1. What are your greatest strengths?
Give a response like one of the following: "I can see what needs to be done and do it", "Im wiling to make decisions", "I work well with others," "I can organize my time efficiently."
2. What are you greatest weakness?
Identify one or two, such as the following:" I tend to drive myself too hard", " I expect others to perform beyond their capacities", " I like to see a job done quickly, and Im critical if it isnt." Note these weaknesses could also be regarded as desirable qualities. The trick with this question is to describe a weakness so that it could also be considered a virtue.
3. What didnt you like about previous jobs youve held?
Discuss the things you didnt like, but avoid making slighting reference to any of your former employers.
4. How do you spend your leisure time?
Mention a cross section of interests-active and quiet, social and solitary -- rather just one.
5. Are there any weaknesses in your education or experience?
Take stock of your weaknesses before the interview. Practice discussing them in a positive light. Youll find that they are minor when discussed along with all the positive things you have to offer.
6. Where do you want to be five years from now?
Saying that youd like to be president is unrealistic, yet few employers want people who are content to sit still. You might say, "in five years, Id like to have my bosss job. " If you cant qualify for your bosss job by then, you may not be the fright candidate.
7. What are your salary expectations?
If you are asked this at the outset, its best to say, "Why dont we discuss salary after you decide whether Im right for the job? "But if the interviewer asks this after showing real interest in you, speak up. She or he will probably try to meet your price. If you need a clue about what to ask for, say, " Can you discuss your salary range with me?"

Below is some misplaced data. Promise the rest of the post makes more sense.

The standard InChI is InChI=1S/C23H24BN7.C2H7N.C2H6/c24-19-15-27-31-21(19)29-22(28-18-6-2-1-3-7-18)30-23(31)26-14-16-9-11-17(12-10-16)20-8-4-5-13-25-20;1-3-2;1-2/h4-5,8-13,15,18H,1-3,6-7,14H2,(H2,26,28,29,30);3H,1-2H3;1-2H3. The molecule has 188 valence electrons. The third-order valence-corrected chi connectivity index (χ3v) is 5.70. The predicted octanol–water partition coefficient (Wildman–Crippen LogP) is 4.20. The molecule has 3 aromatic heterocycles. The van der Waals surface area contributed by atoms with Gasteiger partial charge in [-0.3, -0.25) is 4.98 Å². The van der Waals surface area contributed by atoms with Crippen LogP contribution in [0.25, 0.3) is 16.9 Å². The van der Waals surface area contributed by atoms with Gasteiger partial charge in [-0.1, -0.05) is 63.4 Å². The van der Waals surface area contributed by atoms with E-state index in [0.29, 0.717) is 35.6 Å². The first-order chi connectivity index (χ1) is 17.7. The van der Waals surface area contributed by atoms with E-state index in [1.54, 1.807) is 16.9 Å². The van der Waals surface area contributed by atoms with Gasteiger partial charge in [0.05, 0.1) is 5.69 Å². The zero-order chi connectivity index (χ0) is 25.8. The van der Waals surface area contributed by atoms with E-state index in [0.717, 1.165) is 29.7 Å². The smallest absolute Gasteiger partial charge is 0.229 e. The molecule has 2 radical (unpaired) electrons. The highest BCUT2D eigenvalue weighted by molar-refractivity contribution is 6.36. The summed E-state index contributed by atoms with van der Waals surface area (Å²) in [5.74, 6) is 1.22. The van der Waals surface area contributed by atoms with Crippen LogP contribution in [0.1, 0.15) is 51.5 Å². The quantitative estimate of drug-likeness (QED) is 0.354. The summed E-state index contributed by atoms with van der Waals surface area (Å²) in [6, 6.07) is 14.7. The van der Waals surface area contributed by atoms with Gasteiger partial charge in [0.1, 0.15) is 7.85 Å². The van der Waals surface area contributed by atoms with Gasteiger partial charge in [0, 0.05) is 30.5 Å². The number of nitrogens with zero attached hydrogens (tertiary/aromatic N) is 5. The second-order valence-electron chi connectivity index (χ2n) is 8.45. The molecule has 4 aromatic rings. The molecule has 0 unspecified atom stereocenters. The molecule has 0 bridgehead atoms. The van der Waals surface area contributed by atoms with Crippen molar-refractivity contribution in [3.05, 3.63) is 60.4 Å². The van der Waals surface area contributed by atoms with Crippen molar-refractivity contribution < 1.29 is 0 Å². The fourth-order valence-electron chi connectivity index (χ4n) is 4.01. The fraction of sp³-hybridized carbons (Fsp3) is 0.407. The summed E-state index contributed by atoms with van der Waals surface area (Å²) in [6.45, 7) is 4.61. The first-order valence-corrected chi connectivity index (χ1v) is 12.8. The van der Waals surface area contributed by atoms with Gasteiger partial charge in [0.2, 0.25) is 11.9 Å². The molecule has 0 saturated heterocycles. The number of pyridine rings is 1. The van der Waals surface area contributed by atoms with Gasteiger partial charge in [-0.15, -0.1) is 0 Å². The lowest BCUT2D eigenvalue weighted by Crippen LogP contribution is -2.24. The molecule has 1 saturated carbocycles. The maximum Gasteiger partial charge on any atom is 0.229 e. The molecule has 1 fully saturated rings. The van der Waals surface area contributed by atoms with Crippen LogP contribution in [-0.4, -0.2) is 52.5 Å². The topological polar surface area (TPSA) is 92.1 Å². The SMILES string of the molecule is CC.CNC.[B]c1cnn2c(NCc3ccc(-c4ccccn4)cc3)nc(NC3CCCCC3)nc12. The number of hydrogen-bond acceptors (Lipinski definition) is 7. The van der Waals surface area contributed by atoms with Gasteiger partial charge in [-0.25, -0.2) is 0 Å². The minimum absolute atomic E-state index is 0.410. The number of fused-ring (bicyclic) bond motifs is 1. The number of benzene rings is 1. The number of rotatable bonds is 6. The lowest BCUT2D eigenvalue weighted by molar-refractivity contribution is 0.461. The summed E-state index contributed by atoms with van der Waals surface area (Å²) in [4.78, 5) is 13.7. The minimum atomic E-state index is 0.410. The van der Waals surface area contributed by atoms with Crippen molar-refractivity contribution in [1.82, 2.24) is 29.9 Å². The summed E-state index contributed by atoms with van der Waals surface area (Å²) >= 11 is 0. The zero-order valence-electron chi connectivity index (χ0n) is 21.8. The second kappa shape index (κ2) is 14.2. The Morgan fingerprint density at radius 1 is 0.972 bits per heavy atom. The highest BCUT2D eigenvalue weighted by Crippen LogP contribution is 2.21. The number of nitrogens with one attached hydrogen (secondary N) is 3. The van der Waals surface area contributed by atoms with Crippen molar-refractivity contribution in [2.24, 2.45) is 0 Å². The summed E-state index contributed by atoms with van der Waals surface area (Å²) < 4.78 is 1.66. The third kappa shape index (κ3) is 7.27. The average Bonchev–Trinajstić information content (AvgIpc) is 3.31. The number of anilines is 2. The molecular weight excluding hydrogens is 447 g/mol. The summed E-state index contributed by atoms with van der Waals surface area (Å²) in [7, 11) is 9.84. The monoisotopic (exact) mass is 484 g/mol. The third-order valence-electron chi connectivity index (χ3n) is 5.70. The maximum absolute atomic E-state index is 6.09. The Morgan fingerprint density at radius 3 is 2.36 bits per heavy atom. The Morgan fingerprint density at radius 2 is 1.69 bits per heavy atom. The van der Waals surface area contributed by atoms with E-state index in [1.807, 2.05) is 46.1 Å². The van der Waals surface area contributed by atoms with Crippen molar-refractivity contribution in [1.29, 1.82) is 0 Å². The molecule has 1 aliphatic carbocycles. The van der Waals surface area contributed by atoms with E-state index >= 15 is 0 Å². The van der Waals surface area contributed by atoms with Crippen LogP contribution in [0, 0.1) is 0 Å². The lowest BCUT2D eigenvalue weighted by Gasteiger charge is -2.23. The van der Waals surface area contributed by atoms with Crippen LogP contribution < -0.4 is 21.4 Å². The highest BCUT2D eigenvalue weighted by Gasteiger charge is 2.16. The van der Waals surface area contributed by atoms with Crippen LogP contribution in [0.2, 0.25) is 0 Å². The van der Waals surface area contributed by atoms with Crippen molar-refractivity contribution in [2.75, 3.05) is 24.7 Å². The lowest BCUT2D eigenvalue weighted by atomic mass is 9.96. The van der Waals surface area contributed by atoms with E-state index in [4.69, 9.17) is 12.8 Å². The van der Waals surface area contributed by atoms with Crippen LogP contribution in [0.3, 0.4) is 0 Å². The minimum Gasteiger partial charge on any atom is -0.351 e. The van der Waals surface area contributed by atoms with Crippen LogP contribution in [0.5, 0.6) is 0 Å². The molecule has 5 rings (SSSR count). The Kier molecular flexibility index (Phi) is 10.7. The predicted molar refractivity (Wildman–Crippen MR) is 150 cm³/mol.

1. What is important to you in a job?
Mention specific rewards other than a paycheck for example, challenge, the feeling of accomplishment, and knowing that you have made a contribution.
2. Why do you want to work for this organization?
Cite its reputation, the opportunities it offers, and the working conditions. Stress that you want to work for this organization, not just any organization.
3. Why should we employ you?
Point to your academic preparation, job skills, and enthusiasm about working for the firm. Mention your performance in school or previous employment as evidence of your ability to learn and to become productive quickly. If the job involves management responsibilities, refer to past activities as proof of your ability to get along with others and to work as part of a team.
4. If we hire you, how long will you stay with us?
Answer by saying along these lines: "As long as my position here allows me to learn and to advance at a pace with my abilities."
5. Can we offer you a career path?
Reply: "I believe you could, once I know the normal progression within the organization. Can you tell me about it?" The answer may be revealing.
1. What would you do if....?
This question is designed to test your reposes. For example: "What would you do if your computer broke down during an audit?" Your answer there isnt nearly so important as your approach to the problem. And a calm approach is best. Start by saying, "One thing I might do is ..." Then give several alternative choices.
2. What type of position are you interested in?
Job titles and responsibilities vary from firm to firm . So state your skills instead, such as "Im good at figure work," and the positions that req
3. Tell me something about yourself.
Say youll be happy to talk about yourself, and ask what the interviewer wants to know. If this point is clarified, respond. If not, tell why you feel your skills will contribute to the job and the organization. This question gives you a great opportunity to sell yourself.
4. Do you have any questions about the organization or the job?
Employers like a candidate who is interested in the organization. so this is a perfect time to convey your interest and enthusiasm.